I also thought that teaming younger actors with veteran ones was really smart, as both the younger and older generations would be able to relate to members of the cast. For example, the younger generation (as in high school, college, young working adults) would be able to recognise Alan, Thomas Kok (郭晓东, one half of local Mando-pop duo, TJ 东于哲), Henley Hii (许亮宇, champion of Season 2, Project Superstar Malaysia), Jo (周周, newcomer in the entertainment industry, originally a songwriter) and Jenny's cousin, William Yap (叶子诚, child artiste and lead actor of another locally produced movie, Gemeilia).

The older generation, meaning our parents' (and maybe grandparents') generation would find the faces of Hong Kong-based actor, Chan Koon Tai (陈观泰) and Angela Chan (陈美娥, one of the star actresses in the now non-existent HVD) familiar. The names Michael Chin (陈逸豪) and Katrina Ho (何簣町) are new to me but after a quick search, they seem to have a local following, too.

Secondly, the acting and cinematography. I would like to specially mention how I was impressed by William's acting. I thought he delivered his role very well, with the non-exagerated outpouring of emotions. My favourite scene would be the scene he and his partner kowtowed thrice at his brother's funeral with the lion dance gear on. I definitely felt the anger, frustration, disappointment and 'I will succeed and make you proud of me' feelings - surprisingly, I had tears welled up in my eyes and had to quietly wipe them away in case my father noticed.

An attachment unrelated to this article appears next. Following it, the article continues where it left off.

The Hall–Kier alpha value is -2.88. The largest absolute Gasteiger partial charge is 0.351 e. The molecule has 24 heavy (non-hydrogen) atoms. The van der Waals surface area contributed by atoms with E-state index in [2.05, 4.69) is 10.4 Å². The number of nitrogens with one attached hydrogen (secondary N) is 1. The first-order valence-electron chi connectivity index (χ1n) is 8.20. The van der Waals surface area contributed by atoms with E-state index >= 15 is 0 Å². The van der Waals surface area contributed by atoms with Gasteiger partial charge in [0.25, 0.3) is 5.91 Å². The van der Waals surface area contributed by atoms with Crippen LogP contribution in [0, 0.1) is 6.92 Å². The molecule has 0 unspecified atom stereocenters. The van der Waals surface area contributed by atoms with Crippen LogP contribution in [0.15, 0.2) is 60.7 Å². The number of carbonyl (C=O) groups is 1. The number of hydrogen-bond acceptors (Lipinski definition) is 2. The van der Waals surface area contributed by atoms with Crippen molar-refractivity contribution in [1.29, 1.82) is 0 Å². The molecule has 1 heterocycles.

Another scene I really liked was the challenge in the rain. Although the music selection for this scene was a little erm, unsuitable, the way this scene was shot was breathtaking with the combination of colour usage, the rain and slow-mo action. When I watched videos of the making of the scene, I did not expect it to be UPM (again). UPM must earn heaps from local entertainment companies for the usage of their field and that one-tree-hill of theirs. That tree and the white fence are dead giveaways now when watching a music video, commercial or movie - oh, hey, that's UPM! Haha...

Since CNY is around the corner, I probably would watch it again with family. The younger nephews and nieces should watch it, as it does not just announce to the world how we have a world-class lion dance association but the spirit and pride involved in upholding our culture and tradition.